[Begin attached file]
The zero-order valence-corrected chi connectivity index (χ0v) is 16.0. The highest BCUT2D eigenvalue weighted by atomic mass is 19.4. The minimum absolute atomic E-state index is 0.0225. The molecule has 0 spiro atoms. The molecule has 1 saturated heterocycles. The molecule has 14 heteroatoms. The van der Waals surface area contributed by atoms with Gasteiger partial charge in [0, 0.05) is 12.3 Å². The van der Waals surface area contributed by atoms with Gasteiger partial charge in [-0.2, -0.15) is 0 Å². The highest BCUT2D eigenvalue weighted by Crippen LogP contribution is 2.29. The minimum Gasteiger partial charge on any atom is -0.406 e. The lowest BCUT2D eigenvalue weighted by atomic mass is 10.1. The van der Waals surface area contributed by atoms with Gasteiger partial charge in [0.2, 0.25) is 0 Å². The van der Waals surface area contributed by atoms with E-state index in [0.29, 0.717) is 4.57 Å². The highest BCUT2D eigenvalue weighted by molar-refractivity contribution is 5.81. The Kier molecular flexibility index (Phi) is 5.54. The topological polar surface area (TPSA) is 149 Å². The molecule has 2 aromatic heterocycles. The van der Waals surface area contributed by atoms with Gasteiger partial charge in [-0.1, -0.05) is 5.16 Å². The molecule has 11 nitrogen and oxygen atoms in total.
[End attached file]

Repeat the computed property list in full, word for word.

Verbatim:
The zero-order valence-corrected chi connectivity index (χ0v) is 16.0. The highest BCUT2D eigenvalue weighted by atomic mass is 19.4. The minimum absolute atomic E-state index is 0.0225. The molecule has 0 spiro atoms. The molecule has 1 saturated heterocycles. The molecule has 14 heteroatoms. The van der Waals surface area contributed by atoms with Gasteiger partial charge in [0, 0.05) is 12.3 Å². The van der Waals surface area contributed by atoms with Gasteiger partial charge in [-0.2, -0.15) is 0 Å². The highest BCUT2D eigenvalue weighted by Crippen LogP contribution is 2.29. The minimum Gasteiger partial charge on any atom is -0.406 e. The lowest BCUT2D eigenvalue weighted by atomic mass is 10.1. The van der Waals surface area contributed by atoms with Gasteiger partial charge in [0.2, 0.25) is 0 Å². The van der Waals surface area contributed by atoms with E-state index in [0.29, 0.717) is 4.57 Å². The highest BCUT2D eigenvalue weighted by molar-refractivity contribution is 5.81. The Kier molecular flexibility index (Phi) is 5.54. The topological polar surface area (TPSA) is 149 Å². The molecule has 2 aromatic heterocycles. The van der Waals surface area contributed by atoms with Gasteiger partial charge in [-0.1, -0.05) is 5.16 Å². The molecule has 11 nitrogen and oxygen atoms in total.